I care about civil and human rights, freedom of speech, gender equality, and respect for sexual and racial minorities, issues that are often politically touchy in Singapore and demarcated as being outside of the purview of the religious community. It matters to me that my teacher and the Sravasti Abbey community care deeply about these issues as part of our practice of ethics—Ven. Chodron often reflects on current events from a Dharma perspective, and monastics in our community participate in local advocacy events and are dedicated to social engagement as well.
Although I was first drawn to Sravasti Abbey due to these external factors—the teacher, the community, a rural setting, and the American culture—over time I have been amazed by the incredible confluence of Dharma lineages coming together at this place, that could only be possible in a globalized age.
As an independent monastery in the West, our nuns have had the freedom to go to Taiwan to take the full ordination without drawing controversy or ire, primarily because we are “outsiders” in the Tibetan Buddhist community. Our Western community is therefore in a unique position where we not only have access to the full ordination in the Dharmaguptaka Vinaya lineage, but also live and train as fully ordained monastics, engaging in monastic rites that have been passed down since the Buddha’s time. At the same time, we practice in the Tibetan Buddhist lineage and have access to rich philosophical, thought training, and lamrim teachings, plus the practices of deity yoga and analytical meditation.
The incredible thing is that we study and practice entirely in English, as Ven. Chodron is especially skilled in differentiating the Dharma from Asian culture, and transmits the Dharma in a language that is accessible to Westerners. Sravasti Abbey might be the only place in the world where you can train in the Dharmaguptaka Vinaya, study Tibetan Buddhist philosophy, and practice tantra without having to master an Asian language.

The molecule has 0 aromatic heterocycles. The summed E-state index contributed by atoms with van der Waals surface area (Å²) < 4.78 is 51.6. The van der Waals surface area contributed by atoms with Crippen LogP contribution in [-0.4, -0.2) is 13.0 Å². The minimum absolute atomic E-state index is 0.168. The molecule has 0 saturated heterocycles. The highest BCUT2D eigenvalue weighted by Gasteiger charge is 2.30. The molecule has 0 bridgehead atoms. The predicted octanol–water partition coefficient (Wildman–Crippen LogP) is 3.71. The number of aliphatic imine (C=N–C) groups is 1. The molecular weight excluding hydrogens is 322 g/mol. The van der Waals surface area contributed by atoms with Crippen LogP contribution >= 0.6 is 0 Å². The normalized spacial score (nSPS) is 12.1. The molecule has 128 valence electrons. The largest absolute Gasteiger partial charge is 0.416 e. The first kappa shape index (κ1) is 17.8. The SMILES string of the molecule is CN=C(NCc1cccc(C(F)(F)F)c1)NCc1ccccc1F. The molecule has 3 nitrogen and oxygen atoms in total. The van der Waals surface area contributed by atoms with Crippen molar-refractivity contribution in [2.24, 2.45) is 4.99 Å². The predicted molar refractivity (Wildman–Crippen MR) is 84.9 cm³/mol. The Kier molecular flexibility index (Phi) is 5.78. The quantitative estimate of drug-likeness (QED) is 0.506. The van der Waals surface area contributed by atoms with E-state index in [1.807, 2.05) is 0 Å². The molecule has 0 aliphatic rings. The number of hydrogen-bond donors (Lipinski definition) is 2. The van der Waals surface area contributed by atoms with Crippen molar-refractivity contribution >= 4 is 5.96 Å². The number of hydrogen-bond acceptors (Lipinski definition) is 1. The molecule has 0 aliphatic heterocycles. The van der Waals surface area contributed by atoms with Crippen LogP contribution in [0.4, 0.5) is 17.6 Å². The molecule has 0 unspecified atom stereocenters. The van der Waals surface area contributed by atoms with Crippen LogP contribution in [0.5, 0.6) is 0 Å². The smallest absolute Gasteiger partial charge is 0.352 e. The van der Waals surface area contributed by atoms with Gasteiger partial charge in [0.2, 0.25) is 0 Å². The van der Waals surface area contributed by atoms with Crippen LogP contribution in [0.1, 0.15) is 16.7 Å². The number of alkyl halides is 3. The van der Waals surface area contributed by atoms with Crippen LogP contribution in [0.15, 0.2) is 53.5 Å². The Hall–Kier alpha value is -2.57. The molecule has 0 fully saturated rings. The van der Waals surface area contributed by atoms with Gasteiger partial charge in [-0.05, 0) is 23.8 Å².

While I had moved to Sravasti Abbey in part to focus on learning the Dharma in a language and culture that I felt at home with, ironically, I now find myself in the position of learning Asian languages (Chinese and Tibetan) to support translation work. This is how past karma ripens, and I have learned to stop questioning how a virtuous Dharma motivation and aspirations can unfold in terms of the appearances of this lifetime. I pray in every lifetime to be able to meet a qualified spiritual mentor as quickly as possible, to recognize and have the conditions to be close to my teacher, and to always receive the full ordination so as to dedicate my life to the Three Jewels. May I always use this body and mind to help the Dharma to flourish in this world, for the benefit of all sentient beings.
Bhikshuni Thubten Damcho
Singaporean by birth, Ven. Thubten Damcho met the Dharma in the US through the Buddhist Students’ Group at Princeton University, from which she graduated in 2006. On her return to Singapore, she took refuge at Kong Meng San Phor Kark See (KMSPKS) Monastery. Struck by the aspiration to ordain, she began attending retreats in the both the Theravada and Tibetan traditions. After meeting Ven. Chodron in Singapore in 2008, Ven. Damcho was further inspired to pursue a monastic life. She visited Sravasti Abbey in 2010 and was shocked to discover that monastics did not live in blissful retreat, but worked extremely hard! Confused about her aspirations, she took refuge in her job in the Singapore civil service, where she served as a high school English teacher and a public policy analyst. Offering service as Ven. Chodron’s attendant in Indonesia in 2012 was a wake-up call. After attending the Exploring Monastic Life Program at Sravasti Abbey, Ven. Damcho quickly moved to the Abbey to train as an anagarika in December 2012. She was ordained on October 2, 2013 and received full ordination at Miao Fa Temple in Taiwan in 2016. At the Abbey, Ven. Damcho manages Ven. Chodron’s schedule and website and the Abbey's video archives, translates vinaya materials from Chinese to English, and supports the care of the forest and meadows.